For most general use, an SSD with sequential read speeds of at least 500 MB/s is sufficient. For intensive tasks like 4K video editing or PC gaming, speeds of 1500 MB/s or higher are ideal for the best performance. The interface also impacts speed – SATA SSDs max out around 550 MB/s, while NVMe SSDs can reach over 7000 MB/s.

When comparing SSDs, look at reviews to see real-world test results. The manufacturer specs can be misleading. Pay attention to 4K speeds for small files, and 512K/1M speeds for large sequential transfers. For gaming and overall responsiveness, 4K speeds are often more relevant than purely sequential speeds.


[1] What Are Read/Write Speeds, and Why Do They Matter?

[2] SSD read/write speed for gaming: Does it matter?

Warranty Period

SSDs typically come with a warranty period ranging from 1 to 10 years, with 3-5 years being the most common. The length of the warranty is one way to gauge the expected lifespan and reliability of an SSD.

Manufacturers will warranty an SSD for a certain period of time, implying that the drive should continue functioning properly beyond that time frame. For example, Samsung offers a 5-year limited warranty on many of its SSD models like the 870 EVO series, covering defects in materials and workmanship [1].

A longer warranty period indicates that the manufacturer has more confidence in the SSD’s endurance and longevity. Typically enterprise/datacenter-focused SSDs will have longer 5-10 year warranties as they are built for durability with higher write endurance. Consumer SSDs aimed at home builds tend to have 3-5 year warranties.

When comparing SSDs, opting for a model with a longer warranty can give you greater peace of mind. However, warranty length alone doesn’t tell the whole story, as other factors like controller, NAND type, and TBW endurance rating also impact reliability.


When looking at SSDs, the manufacturer is an important consideration for reliability. According to reviews, the most reliable SSD brands include:

Samsung: Widely considered one of the most reliable SSD manufacturers, Samsung SSDs are known for their high performance and endurance. Popular models like the Samsung 970 EVO Plus have excellent ratings.

Western Digital: WD’s Black SN750 NVMe SSD is a top pick for gaming SSDs and scores well in reliability tests. Overall, WD is a trusted brand for SSDs.

Kingston: For great read/write speeds, Kingston’s KC2500 SSD comes recommended. The company has a reputation for making quality, reliable drives.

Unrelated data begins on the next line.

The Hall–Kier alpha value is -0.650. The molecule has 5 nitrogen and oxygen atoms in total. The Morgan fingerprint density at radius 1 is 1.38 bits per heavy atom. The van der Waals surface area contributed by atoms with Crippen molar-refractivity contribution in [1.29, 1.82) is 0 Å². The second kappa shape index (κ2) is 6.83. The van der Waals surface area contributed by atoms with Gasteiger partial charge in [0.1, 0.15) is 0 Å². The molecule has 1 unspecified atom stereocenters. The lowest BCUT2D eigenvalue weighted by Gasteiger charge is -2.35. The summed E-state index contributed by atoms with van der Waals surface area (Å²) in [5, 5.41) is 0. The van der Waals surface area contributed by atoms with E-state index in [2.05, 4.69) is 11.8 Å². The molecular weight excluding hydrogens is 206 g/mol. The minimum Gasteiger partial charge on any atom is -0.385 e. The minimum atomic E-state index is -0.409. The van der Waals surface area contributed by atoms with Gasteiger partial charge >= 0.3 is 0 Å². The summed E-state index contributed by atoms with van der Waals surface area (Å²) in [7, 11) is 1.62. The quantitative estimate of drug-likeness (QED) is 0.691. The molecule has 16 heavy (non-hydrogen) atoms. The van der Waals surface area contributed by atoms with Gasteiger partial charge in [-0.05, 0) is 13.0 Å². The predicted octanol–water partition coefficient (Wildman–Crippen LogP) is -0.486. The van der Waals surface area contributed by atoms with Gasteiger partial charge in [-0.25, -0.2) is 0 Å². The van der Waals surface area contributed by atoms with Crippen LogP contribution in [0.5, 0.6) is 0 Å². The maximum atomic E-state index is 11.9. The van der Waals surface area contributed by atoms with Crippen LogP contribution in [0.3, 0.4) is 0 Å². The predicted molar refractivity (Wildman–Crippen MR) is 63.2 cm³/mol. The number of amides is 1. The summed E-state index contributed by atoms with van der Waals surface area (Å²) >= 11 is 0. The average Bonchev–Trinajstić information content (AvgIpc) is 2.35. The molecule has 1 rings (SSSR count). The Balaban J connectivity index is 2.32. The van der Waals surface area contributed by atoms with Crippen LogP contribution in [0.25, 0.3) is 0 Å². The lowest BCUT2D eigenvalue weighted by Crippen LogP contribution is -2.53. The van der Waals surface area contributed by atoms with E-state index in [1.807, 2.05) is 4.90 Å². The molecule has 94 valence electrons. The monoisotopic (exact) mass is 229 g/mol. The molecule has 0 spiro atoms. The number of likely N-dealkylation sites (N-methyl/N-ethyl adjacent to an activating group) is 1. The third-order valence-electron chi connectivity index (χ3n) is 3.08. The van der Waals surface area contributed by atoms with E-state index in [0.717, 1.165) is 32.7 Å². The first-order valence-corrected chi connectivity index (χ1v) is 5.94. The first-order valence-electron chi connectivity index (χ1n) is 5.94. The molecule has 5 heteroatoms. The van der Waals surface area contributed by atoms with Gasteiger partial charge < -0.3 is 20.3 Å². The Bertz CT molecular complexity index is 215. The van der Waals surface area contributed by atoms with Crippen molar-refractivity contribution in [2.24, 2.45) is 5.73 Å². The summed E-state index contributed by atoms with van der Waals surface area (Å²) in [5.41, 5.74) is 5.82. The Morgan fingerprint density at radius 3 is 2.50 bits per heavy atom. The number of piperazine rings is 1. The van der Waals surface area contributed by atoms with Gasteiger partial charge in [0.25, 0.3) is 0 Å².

Crucial: Known for solid state drives that deliver good value, Crucial SSDs tend to perform well over time. The MX500 is one of their most popular and reliable models.

Overall, sticking with leading brands like Samsung, WD, Kingston, and Crucial is a good way to get a reliable, long-lasting SSD with good performance.


The price of an SSD can often be a good indicator of its performance and quality. More expensive SSDs tend to use higher-quality NAND flash memory, have faster sequential read/write speeds, and last longer than budget options (Source). For example, SSDs designed for gaming and professional workloads often cost more per gigabyte because they offer exceptional speeds, while basic SATA SSDs for everyday computing are very affordable (Source).

Over the past few years, SSD prices have declined significantly, making fast solid state storage more accessible to the average consumer. In 2018, the average price per gigabyte for an SSD was $0.25, whereas in 2022 it had dropped to around $0.15 per gigabyte (Source). However, higher-end NVMe PCIe 4.0 SSDs still command a premium and may cost over $0.20 per gigabyte.

In summary, SSD pricing gives a good indication of expected real-world performance and endurance. Paying more yields faster speeds, better reliability, and advanced features. But for general everyday use, more affordable SATA SSDs offer excellent value and significant improvements over hard disk drives.


When choosing an SSD, the key specifications to look for are the model number, physical size, interface, controller and NAND type, sequential read/write speeds, warranty period, manufacturer, and price. The model number will identify the specific SSD model. Confirm that the physical size, interface, and sequential speeds match your computer or usage needs. Research the controller and NAND type to determine quality and reliability. A longer warranty period signifies the manufacturer’s confidence in the product. Stick with reputable brands known for quality SSDs. Finally, find the best balance between your budget and required specifications.

By identifying the above key factors, you can select the right SSD for your specific needs. Paying attention to details like interface and physical size ensures compatibility, while specs like controller, warranty, and manufacturer give insight into expected performance and longevity. Taking the time to research before purchasing will result in an SSD that delivers an optimal experience.

Leave a Comment